We can certainly argue that the developers of the Mosque are terribly insensitive to the sacredness of the area. We can also argue that they are setting themselves up to be suspected of nefarious motives. Indeed the feelings are understandably strong and powerful and it is natural for us to want to stop its construction with the power we have as free and voting citizens.
But there are more facts. It turns out that the developers aren’t entirely insensitive. They have promised to be 100% transparent as to who their donors are so we, the public, need not fear that they are being supported by suspicious organizations. They are also planning an interfaith center to heal the divisions among Islam and other faiths. But can we believe them? That becomes an act of faith and trust – not an easy achievement.
Those are facts. But do they present a strong enough truth of bridge-building to justify the angst that will result from their juxtaposition to a sacred site? All of this begins to feel like a irresolvable quagmire.
But Mayor Bloomberg sought out the truth of the matter. He did not justify his support with these facts of donor transparency and the building of an interfaith center. He went back to our founding roots. He reminded us that here in the USA we’ve created a haven for all faiths. So long as a group stays within the law, they can practice their religion. That Constitutional right has allowed Jews and Catholics … and Moslems in this country to practice their faith despite that fact that this nation was largely founded by Protestants. That truth has to prevail, he said, even when we don’t like it. Once broken, it is forever broken.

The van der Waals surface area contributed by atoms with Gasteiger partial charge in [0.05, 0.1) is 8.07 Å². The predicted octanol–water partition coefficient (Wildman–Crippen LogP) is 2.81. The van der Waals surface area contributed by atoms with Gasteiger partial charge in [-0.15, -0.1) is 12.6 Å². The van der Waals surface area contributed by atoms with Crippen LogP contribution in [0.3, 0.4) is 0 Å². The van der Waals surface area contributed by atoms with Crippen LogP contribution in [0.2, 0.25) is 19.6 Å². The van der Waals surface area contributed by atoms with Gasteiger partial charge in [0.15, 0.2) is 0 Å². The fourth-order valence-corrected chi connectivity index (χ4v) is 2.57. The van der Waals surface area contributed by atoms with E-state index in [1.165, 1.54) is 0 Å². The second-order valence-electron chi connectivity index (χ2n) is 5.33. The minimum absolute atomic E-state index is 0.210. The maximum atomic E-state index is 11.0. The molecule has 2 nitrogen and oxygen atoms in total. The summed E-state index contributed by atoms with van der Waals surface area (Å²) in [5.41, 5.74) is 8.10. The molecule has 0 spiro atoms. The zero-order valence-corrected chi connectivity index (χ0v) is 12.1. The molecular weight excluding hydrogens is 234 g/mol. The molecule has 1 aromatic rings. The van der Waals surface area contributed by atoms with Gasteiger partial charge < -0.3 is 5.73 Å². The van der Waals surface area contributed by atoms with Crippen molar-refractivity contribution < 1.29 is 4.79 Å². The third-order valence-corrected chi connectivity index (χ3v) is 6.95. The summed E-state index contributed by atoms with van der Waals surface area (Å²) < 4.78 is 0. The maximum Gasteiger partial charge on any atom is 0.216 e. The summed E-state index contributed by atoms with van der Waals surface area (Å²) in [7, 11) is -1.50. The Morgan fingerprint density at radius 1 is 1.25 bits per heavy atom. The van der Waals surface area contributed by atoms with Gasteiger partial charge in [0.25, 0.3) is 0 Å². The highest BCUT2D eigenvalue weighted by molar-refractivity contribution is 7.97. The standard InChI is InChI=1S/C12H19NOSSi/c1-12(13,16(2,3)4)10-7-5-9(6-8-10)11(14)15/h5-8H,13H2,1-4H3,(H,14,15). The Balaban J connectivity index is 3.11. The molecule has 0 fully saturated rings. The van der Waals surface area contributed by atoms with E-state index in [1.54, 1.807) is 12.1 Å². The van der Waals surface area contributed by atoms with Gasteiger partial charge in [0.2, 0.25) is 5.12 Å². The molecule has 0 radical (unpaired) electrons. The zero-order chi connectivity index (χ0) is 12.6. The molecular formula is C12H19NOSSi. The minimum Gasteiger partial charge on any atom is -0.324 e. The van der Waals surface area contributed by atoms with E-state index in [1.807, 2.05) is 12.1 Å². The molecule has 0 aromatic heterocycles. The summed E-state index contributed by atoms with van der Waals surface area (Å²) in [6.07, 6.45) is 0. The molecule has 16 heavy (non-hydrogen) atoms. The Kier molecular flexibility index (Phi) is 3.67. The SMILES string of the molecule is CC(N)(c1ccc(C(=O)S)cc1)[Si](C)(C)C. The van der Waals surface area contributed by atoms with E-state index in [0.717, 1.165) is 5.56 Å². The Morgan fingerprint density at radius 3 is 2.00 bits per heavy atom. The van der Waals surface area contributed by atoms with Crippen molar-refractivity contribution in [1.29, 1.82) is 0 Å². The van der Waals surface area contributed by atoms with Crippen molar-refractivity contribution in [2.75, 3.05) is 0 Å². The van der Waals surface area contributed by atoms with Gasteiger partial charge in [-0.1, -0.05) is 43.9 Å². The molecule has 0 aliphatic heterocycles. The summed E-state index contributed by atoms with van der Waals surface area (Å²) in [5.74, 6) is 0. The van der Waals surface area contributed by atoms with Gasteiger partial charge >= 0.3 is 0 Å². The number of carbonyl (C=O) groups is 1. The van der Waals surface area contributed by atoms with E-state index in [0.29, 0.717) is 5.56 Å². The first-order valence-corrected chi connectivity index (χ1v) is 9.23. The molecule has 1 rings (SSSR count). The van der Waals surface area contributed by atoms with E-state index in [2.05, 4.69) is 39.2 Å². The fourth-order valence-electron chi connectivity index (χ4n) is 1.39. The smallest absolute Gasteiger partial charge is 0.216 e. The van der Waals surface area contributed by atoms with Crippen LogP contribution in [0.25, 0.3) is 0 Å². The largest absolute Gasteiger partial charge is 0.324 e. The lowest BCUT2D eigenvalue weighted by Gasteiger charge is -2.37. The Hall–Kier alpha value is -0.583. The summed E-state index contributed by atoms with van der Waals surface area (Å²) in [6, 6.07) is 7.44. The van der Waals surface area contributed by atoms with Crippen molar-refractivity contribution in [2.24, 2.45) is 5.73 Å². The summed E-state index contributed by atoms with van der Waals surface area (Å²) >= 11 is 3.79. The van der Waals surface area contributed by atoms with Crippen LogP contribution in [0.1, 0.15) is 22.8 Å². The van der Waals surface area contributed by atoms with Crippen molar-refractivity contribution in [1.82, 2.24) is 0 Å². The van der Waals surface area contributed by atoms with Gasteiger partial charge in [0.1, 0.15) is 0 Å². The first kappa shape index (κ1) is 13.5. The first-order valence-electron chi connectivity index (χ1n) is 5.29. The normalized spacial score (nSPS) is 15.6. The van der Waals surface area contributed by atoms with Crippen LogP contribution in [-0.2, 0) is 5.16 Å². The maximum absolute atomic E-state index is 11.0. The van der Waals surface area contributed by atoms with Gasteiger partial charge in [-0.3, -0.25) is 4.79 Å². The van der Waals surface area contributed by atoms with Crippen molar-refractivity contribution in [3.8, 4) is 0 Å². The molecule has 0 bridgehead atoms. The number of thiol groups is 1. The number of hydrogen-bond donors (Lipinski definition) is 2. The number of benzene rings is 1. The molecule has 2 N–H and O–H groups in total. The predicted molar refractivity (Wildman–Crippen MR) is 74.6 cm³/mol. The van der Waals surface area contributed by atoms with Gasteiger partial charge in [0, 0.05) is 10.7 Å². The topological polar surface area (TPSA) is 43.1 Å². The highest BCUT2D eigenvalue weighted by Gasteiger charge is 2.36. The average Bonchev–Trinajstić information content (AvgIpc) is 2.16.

So agree with him or not, Mayor Bloomberg went to the heart of the matter… and as Christians we also must go to the heart of the matter even if it leads us to an uncomfortable place. It is for us then to decide what we will do with that heart …
Our age is a difficult and demanding age. But if we are faithful to God and seek out what the Divine requires us … and do this with integrity and honesty and compassion, we can be a light in this dark age.
Think about it.
God’s grace and love be with you …